Saint Vincent Hospital Drives Awareness of Chronic Insomnia During Better Sleep Month

May 6, 2024

Worcester, Mass.— May 13, 2024 – There’s nothing quite as frustrating as not being able to get to sleep and stay asleep. Insomnia happens to most people at one time or another in their life but is more common in older adults. During Better Sleep Month, Saint Vincent Hospital encourages individuals to live better lives by getting better sleep.

Insomnia is the most prevalent type of sleeping problem in individuals. With insomnia, people have trouble falling asleep and staying asleep. Some issues that lead to insomnia include worrying about certain things that makes your mind race or taking any new medication (either over the counter or prescription) that may be causing side effects. Sleep apnea can be another cause for lost sleep at night: When an individual suffers from sleep apnea, he or she stops breathing shortly while sleeping and subsequently wakes up after each cessation. Movement disorders, such as Restless Leg Syndrome and Periodic Limb Movement Disorder, are other causes of sleeplessness. Such conditions cause uncomfortable feelings in the legs that can lead to unsettled sleep.

The National Sleep Foundation states older adults may experience insomnia because of a change to their circadian rhythm. “Our body has internal clock that gives us signals when it is time to go to bed. As we age, these circadian signals become less efficient which result in elderly people going to bed earlier and waking up earlier,” says Dr. Anthony Izzo, Neurologist and Medical Director of the Saint Vincent Hospital’s Sleep Center.

According to Dr. Izzo, adults should get 7-9 hours of sleep per night. Unfortunately, individuals don’t get enough sleep for many reasons. People function better with the appropriate amount of sleep but when they go without sleep, they may be irritable, forgetful, depressed, and be more likely to have falls.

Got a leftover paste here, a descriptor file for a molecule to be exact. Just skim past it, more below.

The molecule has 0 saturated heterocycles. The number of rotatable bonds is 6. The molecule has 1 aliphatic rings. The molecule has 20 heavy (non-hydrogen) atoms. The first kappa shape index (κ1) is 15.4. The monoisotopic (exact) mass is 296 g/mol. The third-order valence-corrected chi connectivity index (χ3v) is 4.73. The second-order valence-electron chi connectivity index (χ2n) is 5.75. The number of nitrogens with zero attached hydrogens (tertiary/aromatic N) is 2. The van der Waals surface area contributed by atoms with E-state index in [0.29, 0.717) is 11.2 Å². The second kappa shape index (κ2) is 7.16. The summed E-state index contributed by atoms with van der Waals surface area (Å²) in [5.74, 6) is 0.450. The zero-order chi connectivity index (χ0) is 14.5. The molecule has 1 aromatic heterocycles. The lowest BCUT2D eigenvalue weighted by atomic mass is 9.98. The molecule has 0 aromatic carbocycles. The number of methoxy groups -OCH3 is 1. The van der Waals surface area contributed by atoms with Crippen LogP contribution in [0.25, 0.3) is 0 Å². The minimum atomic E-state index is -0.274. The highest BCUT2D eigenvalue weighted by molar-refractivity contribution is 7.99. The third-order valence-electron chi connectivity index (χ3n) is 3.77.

There are some steps adults can take to help sleep better. “Follow a regular schedule, going to bed at the same time each evening and waking at the same time each morning. Create a bedtime routine and follow it each night 30 minutes prior to going to bed. By doing a routine regularly, your body will begin to know when it’s time to sleep,” explains Dr. Izzo. Also, make sure the pillows and mattress are comfortable, exercise frequently, but avoid exercise three hours before bedtime, and be aware of when you eat. “Eating a large meal close to bedtime can prevent you from sleeping well,” he says.

Most importantly, Dr. Izzo urges, talk with your primary care physician to rule out any physical problems that may be causing the restless sleep patterns. Only a physician can diagnose some of the more serious causes of sleep disorders.

With a little work on your part and help from your doctor, you should be able to get a good night’s sleep without counting sheep.

The first line of defense when it comes to how to treat insomnia is behavioral changes. This includes things such as:

  • Limiting fluids up to 3 hours before bed
  • Avoiding caffeine and/or tobacco, especially within 4 hours of bed time
  • Not having a large meal before bedtime
  • Keeping your bedroom as quiet, dark, and cool as possible
  • Only use your bed to sleep and avoid using it to read, watch TV, or other activities
  • Being as active as possible during the day

If you have trouble falling or staying asleep, you’re not alone. More than 85 million Americans have trouble sleeping or suffer from a sleep disorder. For those who are experiencing sleep troubles, Saint Vincent Hospital’s Sleep Center can help. Click here to learn more. In order to see a sleep specialist at Saint Vincent Hospital, you must have a referral from either your primary care doctor or a specialist. Once you have a referral, call Patient Access Scheduling at (508) 363-9729 to set up an appointment.

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